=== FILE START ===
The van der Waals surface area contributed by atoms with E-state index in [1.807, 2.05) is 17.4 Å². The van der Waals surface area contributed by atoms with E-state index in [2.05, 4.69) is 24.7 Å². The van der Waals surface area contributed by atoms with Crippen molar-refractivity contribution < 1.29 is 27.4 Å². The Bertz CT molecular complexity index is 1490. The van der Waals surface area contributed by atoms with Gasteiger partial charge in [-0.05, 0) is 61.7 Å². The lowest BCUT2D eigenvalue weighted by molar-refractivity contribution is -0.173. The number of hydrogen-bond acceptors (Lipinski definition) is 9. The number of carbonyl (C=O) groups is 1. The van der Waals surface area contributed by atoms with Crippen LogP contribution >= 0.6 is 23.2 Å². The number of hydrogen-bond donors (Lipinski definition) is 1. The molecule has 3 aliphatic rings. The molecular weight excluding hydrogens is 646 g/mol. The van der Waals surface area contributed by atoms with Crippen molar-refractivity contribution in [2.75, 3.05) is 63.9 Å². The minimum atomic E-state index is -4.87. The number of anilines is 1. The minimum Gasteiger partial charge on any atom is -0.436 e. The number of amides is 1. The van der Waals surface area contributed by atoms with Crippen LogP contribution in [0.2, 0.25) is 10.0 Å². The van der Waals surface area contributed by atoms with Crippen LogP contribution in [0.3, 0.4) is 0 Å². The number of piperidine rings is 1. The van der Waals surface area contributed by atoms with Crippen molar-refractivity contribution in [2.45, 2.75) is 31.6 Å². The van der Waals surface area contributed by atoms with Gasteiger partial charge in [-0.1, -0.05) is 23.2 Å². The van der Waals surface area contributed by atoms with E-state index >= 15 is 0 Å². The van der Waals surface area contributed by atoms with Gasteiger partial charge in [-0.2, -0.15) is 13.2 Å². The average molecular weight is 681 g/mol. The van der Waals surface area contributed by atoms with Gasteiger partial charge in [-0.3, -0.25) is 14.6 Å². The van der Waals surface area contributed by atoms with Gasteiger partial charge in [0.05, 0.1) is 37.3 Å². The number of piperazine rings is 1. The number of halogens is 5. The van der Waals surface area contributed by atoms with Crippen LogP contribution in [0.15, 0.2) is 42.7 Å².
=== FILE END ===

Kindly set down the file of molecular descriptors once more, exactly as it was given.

The van der Waals surface area contributed by atoms with E-state index in [1.807, 2.05) is 17.4 Å². The van der Waals surface area contributed by atoms with E-state index in [2.05, 4.69) is 24.7 Å². The van der Waals surface area contributed by atoms with Crippen molar-refractivity contribution < 1.29 is 27.4 Å². The Bertz CT molecular complexity index is 1490. The van der Waals surface area contributed by atoms with Gasteiger partial charge in [-0.05, 0) is 61.7 Å². The lowest BCUT2D eigenvalue weighted by molar-refractivity contribution is -0.173. The number of hydrogen-bond acceptors (Lipinski definition) is 9. The number of carbonyl (C=O) groups is 1. The van der Waals surface area contributed by atoms with Crippen LogP contribution >= 0.6 is 23.2 Å². The number of hydrogen-bond donors (Lipinski definition) is 1. The molecule has 3 aliphatic rings. The molecular weight excluding hydrogens is 646 g/mol. The van der Waals surface area contributed by atoms with Crippen molar-refractivity contribution in [2.75, 3.05) is 63.9 Å². The minimum atomic E-state index is -4.87. The number of anilines is 1. The minimum Gasteiger partial charge on any atom is -0.436 e. The number of amides is 1. The van der Waals surface area contributed by atoms with Crippen LogP contribution in [0.2, 0.25) is 10.0 Å². The van der Waals surface area contributed by atoms with Crippen LogP contribution in [0.3, 0.4) is 0 Å². The number of piperidine rings is 1. The van der Waals surface area contributed by atoms with Crippen molar-refractivity contribution in [2.45, 2.75) is 31.6 Å². The van der Waals surface area contributed by atoms with Gasteiger partial charge in [-0.1, -0.05) is 23.2 Å². The van der Waals surface area contributed by atoms with E-state index >= 15 is 0 Å². The van der Waals surface area contributed by atoms with Gasteiger partial charge in [-0.2, -0.15) is 13.2 Å². The average molecular weight is 681 g/mol. The van der Waals surface area contributed by atoms with Gasteiger partial charge in [-0.3, -0.25) is 14.6 Å². The van der Waals surface area contributed by atoms with Gasteiger partial charge in [0.05, 0.1) is 37.3 Å². The number of piperazine rings is 1. The number of halogens is 5. The van der Waals surface area contributed by atoms with Crippen LogP contribution in [0.15, 0.2) is 42.7 Å².